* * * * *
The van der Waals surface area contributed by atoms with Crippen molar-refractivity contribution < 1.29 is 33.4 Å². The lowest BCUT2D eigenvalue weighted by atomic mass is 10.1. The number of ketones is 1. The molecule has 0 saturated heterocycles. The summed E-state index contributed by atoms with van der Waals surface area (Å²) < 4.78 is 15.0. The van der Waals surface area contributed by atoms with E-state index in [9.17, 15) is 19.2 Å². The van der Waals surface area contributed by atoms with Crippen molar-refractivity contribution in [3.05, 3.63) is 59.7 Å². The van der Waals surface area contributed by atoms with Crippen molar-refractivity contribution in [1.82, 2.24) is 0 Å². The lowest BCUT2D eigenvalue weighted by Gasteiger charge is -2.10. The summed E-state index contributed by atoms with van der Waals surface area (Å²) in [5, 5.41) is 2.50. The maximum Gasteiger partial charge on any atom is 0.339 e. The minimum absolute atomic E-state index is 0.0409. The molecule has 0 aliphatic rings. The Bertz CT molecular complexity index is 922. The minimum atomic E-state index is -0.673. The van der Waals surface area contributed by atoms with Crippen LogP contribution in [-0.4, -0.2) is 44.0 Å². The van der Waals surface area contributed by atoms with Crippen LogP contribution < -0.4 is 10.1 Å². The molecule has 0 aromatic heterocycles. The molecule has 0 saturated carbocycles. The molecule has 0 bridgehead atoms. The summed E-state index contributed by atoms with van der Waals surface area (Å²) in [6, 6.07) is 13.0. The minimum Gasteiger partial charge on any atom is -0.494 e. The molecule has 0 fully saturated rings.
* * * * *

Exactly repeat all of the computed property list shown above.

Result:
The van der Waals surface area contributed by atoms with Crippen molar-refractivity contribution < 1.29 is 33.4 Å². The lowest BCUT2D eigenvalue weighted by atomic mass is 10.1. The number of ketones is 1. The molecule has 0 saturated heterocycles. The summed E-state index contributed by atoms with van der Waals surface area (Å²) < 4.78 is 15.0. The van der Waals surface area contributed by atoms with E-state index in [9.17, 15) is 19.2 Å². The van der Waals surface area contributed by atoms with Crippen molar-refractivity contribution in [3.05, 3.63) is 59.7 Å². The van der Waals surface area contributed by atoms with Crippen molar-refractivity contribution in [1.82, 2.24) is 0 Å². The lowest BCUT2D eigenvalue weighted by Gasteiger charge is -2.10. The summed E-state index contributed by atoms with van der Waals surface area (Å²) in [5, 5.41) is 2.50. The maximum Gasteiger partial charge on any atom is 0.339 e. The minimum absolute atomic E-state index is 0.0409. The molecule has 0 aliphatic rings. The Bertz CT molecular complexity index is 922. The minimum atomic E-state index is -0.673. The van der Waals surface area contributed by atoms with Crippen LogP contribution in [-0.4, -0.2) is 44.0 Å². The van der Waals surface area contributed by atoms with Crippen LogP contribution < -0.4 is 10.1 Å². The molecule has 0 aromatic heterocycles. The molecule has 0 saturated carbocycles. The molecule has 0 bridgehead atoms. The summed E-state index contributed by atoms with van der Waals surface area (Å²) in [6, 6.07) is 13.0. The minimum Gasteiger partial charge on any atom is -0.494 e. The molecule has 0 fully saturated rings.